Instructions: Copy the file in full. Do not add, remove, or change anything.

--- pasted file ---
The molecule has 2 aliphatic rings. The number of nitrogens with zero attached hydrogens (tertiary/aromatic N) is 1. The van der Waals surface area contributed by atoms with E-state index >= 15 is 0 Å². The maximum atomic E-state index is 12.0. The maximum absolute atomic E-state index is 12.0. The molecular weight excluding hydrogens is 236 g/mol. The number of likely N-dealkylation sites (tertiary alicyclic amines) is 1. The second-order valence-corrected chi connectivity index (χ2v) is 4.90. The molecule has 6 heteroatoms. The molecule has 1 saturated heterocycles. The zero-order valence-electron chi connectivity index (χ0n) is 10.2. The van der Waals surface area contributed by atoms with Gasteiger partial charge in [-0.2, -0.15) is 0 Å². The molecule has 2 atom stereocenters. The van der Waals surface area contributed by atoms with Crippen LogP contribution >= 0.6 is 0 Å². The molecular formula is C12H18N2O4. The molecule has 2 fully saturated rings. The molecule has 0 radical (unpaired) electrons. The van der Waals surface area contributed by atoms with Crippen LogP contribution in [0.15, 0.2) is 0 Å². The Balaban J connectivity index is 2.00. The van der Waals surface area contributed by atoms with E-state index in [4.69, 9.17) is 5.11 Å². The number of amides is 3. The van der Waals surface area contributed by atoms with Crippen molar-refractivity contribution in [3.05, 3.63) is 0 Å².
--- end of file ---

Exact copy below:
The molecule has 2 aliphatic rings. The number of nitrogens with zero attached hydrogens (tertiary/aromatic N) is 1. The van der Waals surface area contributed by atoms with E-state index >= 15 is 0 Å². The maximum atomic E-state index is 12.0. The maximum absolute atomic E-state index is 12.0. The molecular weight excluding hydrogens is 236 g/mol. The number of likely N-dealkylation sites (tertiary alicyclic amines) is 1. The second-order valence-corrected chi connectivity index (χ2v) is 4.90. The molecule has 6 heteroatoms. The molecule has 1 saturated heterocycles. The zero-order valence-electron chi connectivity index (χ0n) is 10.2. The van der Waals surface area contributed by atoms with Gasteiger partial charge in [-0.2, -0.15) is 0 Å². The molecule has 2 atom stereocenters. The van der Waals surface area contributed by atoms with Crippen LogP contribution >= 0.6 is 0 Å². The molecular formula is C12H18N2O4. The molecule has 2 fully saturated rings. The molecule has 0 radical (unpaired) electrons. The van der Waals surface area contributed by atoms with Crippen LogP contribution in [0.15, 0.2) is 0 Å². The Balaban J connectivity index is 2.00. The van der Waals surface area contributed by atoms with E-state index in [4.69, 9.17) is 5.11 Å². The number of amides is 3. The van der Waals surface area contributed by atoms with Crippen molar-refractivity contribution in [3.05, 3.63) is 0 Å².